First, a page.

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Life & Career of MICHAEL SPINKS (1791-1847), Mariner

Chapter 1: Birth & family background

Michael Spinks's story begins in the early 1790s in Portsmouth, where he was born into a lowly, working-class seafaring family. His mother, Susannah, it appears, was only 19 years of age when her first child was born, sometime (shortly) before the 9th of November 1791. Unfortunately, exact birth-dates were rarely noted in the baptism registers of St Thomas's Church (now Portsmouth Cathedral), but it was rare for parents in those superstitious times to delay baptising their baby by more than a few weeks after its birth. Therefore, we may guess that Michael was born in October; regrettably, in later life, he never gave an accurate birth-date possibly to make himself more employable or perhaps because he simply never knew or had forgotten but other corroboratory evidence proves beyond doubt that he is the correct person. Little more is known about Susannah. She was likely baptised - in the same parish as her son - Sush ROOM, to parents John & Mary, on 29th May 1772. It is probable that John ROOM(E) married Mary TERRY at Plymouth (St Andrew's Church) in 1762, before moving to Portsmouth, where they had their first child baptised in 1764. They sadly ended their days in poverty, and were both buried on the parish at St Mary's Church, Portsea Island, on exactly the same day; 3rd of November 1786. Their ages, occupation and cause of death are not recorded unfortunately. We may safely assume that to have been living in two major ports John Room(e) must have been employed by the Navy - either as a seaman or as a dockyard worker. (Indeed, his son John has been found serving in the Navy rated Able Seaman aboard the Hebe frigate during the late 1780s.) Somehow, their seven children, then aged between 22 down to 10, including five females, managed to survive it seems likely they received parish relief and, records show, four of the daughters went on to marry in the Portsmouth area during the 1790s. It is likely that the oldest male, William Henry, was already serving in the British forces during the American War of Independence and was evacuated from New York at the end of that war with his new wife - and most of the British Loyalist forces - to Halifax, Nova Scotia, and started a family there. It is difficult to prove beyond doubt that he was the same William We now turn our attention to Michael's father, Michael Spinks Snr. He has proved a very intriguing individual as no record of where he was born (baptised) could be traced in the usual way. From research into Admiralty records however, namely ships' pay-books and musters, it has been possible to establish some interesting details about (small parts of) his naval career. Significantly, we have discovered him serving in HMS Barfleur, which he (voluntarily) joined in Portsmouth Harbour on 27th January 1790. He was rated by Capt Robert Calder as an Able Seaman. Barfleur was then serving as the port-admiral's flagship (of Vice-Admiral Robert Roddam) and, after undergoing a thorough refit, she was ready in time to play an important part in the fleet's mobilisation for the Spanish Armament. With war threatening, she sailed from Spithead in mid-July, now carrying Admiral Hon Samuel Barrington's flag, and with Sir John Jervis as First Captain of the Fleet. She put into Torbay where the fleet was gathering. After remaining there around a month, she sailed (with almost 50 vessels in company) on a month-long cruise around the Channel, before being detached to The Downs anchorage (off Deal, Kent) in mid-September, where she found a squadron of line-of-battle ships and frigates under the command of Vice-Adm. John Elliot. On the Barfleur's return to Spithead at the end of that month, Captain Calder was appointed to another ship, though he doubtless passed on his opinions of the crew to the new captain, Robert C Reynolds, and named those he felt most deserving of promotion; for their character, ability, industry and determination to do their duty - it was on this day that Michael became a Boatswain's Mate! This suggests that he had proven himself to be a competent seaman, had gained the esteem of his officers, and had the strength to order those below him. His principal duty, on the authority given him by his superiors, was to keep order and administer punishment to those who broke the Articles of War, by flogging offenders with a cat-o'-nine-tails (a whip made with nine two-foot-long strands of rope). The Spanish disturbance being settled in early November, Michael remained in the Barfleur until just before Christmas (1790), when he was granted discharge along with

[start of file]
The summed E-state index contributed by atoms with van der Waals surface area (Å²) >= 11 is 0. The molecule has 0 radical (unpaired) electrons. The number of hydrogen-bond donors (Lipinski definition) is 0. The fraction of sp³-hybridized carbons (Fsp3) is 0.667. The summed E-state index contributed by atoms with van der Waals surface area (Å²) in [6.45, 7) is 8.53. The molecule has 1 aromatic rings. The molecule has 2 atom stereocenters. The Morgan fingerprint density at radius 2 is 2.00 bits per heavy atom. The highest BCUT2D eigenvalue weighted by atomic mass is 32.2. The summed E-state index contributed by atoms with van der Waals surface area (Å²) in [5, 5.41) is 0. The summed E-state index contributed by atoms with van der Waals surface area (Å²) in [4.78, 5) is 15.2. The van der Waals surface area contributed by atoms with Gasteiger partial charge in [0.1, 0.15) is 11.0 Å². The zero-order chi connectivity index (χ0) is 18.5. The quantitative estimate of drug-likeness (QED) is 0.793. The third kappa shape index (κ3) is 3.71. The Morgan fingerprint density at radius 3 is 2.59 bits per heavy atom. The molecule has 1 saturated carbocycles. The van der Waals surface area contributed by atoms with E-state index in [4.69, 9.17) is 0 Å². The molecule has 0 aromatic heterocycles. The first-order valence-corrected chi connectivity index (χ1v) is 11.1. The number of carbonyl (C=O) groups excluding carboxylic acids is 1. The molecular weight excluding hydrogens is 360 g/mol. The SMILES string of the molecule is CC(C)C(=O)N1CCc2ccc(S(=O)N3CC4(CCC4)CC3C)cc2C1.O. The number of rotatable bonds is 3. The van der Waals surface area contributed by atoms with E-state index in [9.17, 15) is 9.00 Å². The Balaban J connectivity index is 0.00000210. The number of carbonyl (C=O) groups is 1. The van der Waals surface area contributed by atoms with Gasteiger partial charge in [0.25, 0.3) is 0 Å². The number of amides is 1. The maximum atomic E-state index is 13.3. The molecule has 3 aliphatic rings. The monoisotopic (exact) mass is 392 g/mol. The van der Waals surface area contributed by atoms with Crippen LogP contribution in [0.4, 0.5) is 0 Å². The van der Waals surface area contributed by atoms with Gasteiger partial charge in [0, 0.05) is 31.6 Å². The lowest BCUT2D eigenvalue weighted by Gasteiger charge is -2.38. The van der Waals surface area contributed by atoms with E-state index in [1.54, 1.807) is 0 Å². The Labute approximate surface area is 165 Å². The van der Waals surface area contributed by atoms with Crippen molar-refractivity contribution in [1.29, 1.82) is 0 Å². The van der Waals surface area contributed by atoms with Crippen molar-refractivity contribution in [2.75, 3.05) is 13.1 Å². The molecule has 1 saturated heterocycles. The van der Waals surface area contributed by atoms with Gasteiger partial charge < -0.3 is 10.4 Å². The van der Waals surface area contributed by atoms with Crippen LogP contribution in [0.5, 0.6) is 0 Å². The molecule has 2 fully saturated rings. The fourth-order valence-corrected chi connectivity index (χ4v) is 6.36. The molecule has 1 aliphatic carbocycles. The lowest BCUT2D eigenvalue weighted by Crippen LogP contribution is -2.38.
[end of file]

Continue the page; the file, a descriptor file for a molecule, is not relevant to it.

many others by order of Vice-Admiral Roddam. Michael next joined, still in the role of Bosun's Mate, HMS Brunswick under Captain Sir Roger Curtis, then provisioning, moored off Common Hard in Portsmouth Harbour on 11th January 1791 the year his first son was born. (It appears likely, unless women were allowed to come aboard ships visiting port for any length of time, Michael Jnr had been conceived between his father leaving the Barfleur and joining the Brunswick.) The Russian Armament took place in March 1791, but was once again settled by negotiation within a few months. Brunswick remained at anchor at Spithead (where a fleet of 36 men-o-war had collected in two lines abreast, under the overall command of Vice-Admiral Sir Samuel Hood) for some six months while the dispute was settled before returning into Portsmouth Harbour on 20th August where she paid off her crew a week later in fact the Navy was almost completely demobilised that autumn. Michael was free to go ashore with his earnings and return to Susannah and their new-born son Michael He did not re-join the Brunswick, even though she was re-commissioned by Captain Curtis as a guard-ship at Portsmouth immediately afterwards. From these musters/pay-books we have uncovered one crucial piece of information, Michael's probable birth-place: Southwark! The evidence needed to corroborate this fact (such as a parish record) may unfortunately be lost, since the registers for St Saviour's Southwark are in such a poor state as to render them largely unreadable! Unfortunately again, evidence can be contradictory: on the Barfleur's books, Michael SPHYNX is aged 22 and born in Boro' of Southwark. On the Brunswick's books one year later, Michael SPINKS is aged 28 and born in London. However on the Loire's books the captured exFrench 40-gun frigate which he joined with his eldest son on 31st Dec 1802 his surname is once again spelt SPHYNX, he is aged 39 and allegedly born in Portsmouth! This makes it difficult to know what to believe; and, without uncovering further evidence, it is impossible to say who his parents were and what they did for a living (way back in the 1760s)... Much further extensive searching is needed - due to the sheer size of the Navy - to track which ship(s) Michael served in during the early stages of the French Revolutionary War (1793-1802). It may be that he had been away at sea, on voyages to far-flung places, either in the RN or Merchant Navy, for many months or even years without seeing his homeland, and for this reason, was unable to settle into a relationship until his ship arrived in a British port and he got discharged He appears to have fallen passionately in love during a short stay in Portsmouth, and made Susannah pregnant without doing what was customary and requesting her hand in marriage before he returned to sea. He does seem to have made some sort of informal arrangement with Susannah to return to her whenever his ship arrived home and he could get discharge, so they clearly saw a future together. Maybe he could not get sufficient shore leave to arrange their wedding! In fact, two more children were born (baptised) to them in the years preceding their marriage: George at Portsmouth on June 25th 1793, and John exactly four years later, across the harbour at Holy Trinity Church, Gosport. Both boys died young George, aged around six months, was buried under the surname SPHINX in November 1793 at Gosport, and John was buried there in September 1798, at just over a year old. Michael SPINKS and Susannah ROOM's marriage finally took place after banns had been read and they made their solemn vows on March 13th 1798 at Alverstoke parish church (close-by to Gosport). Neither bride nor groom was able to sign their own name - through illiteracy so simply made X marks on the register. Unfortunately, it tells us nothing else about them, other than that they resided in this parish. Baby John took another plunge into the Holy Water at the same church only five days after his parents' marriage! Why they chose to baptise him again is a mystery - superstition probably. Sadly, it failed to prevent his early death. Their last child, according to the parish registers, was a fourth son, baptised Henry, at Holy Trinity Church, Gosport on December 11th 1799. It is not known through lack of further records - what became of him Finally, it ought to be mentioned that Susannah's whereabouts after the birth of Henry are not entirely certain, but it appears from parish records that she died (of unknown cause) at the Hampshire County Hospital in Winchester in June 1806, aged just 34. Her body was interred at St Maurice's Church, Winchester. There is no corroboratory evidence to fully prove that this record relates our Susannah, though no other Susannah Spinkses can been found in Hampshire registers post-1800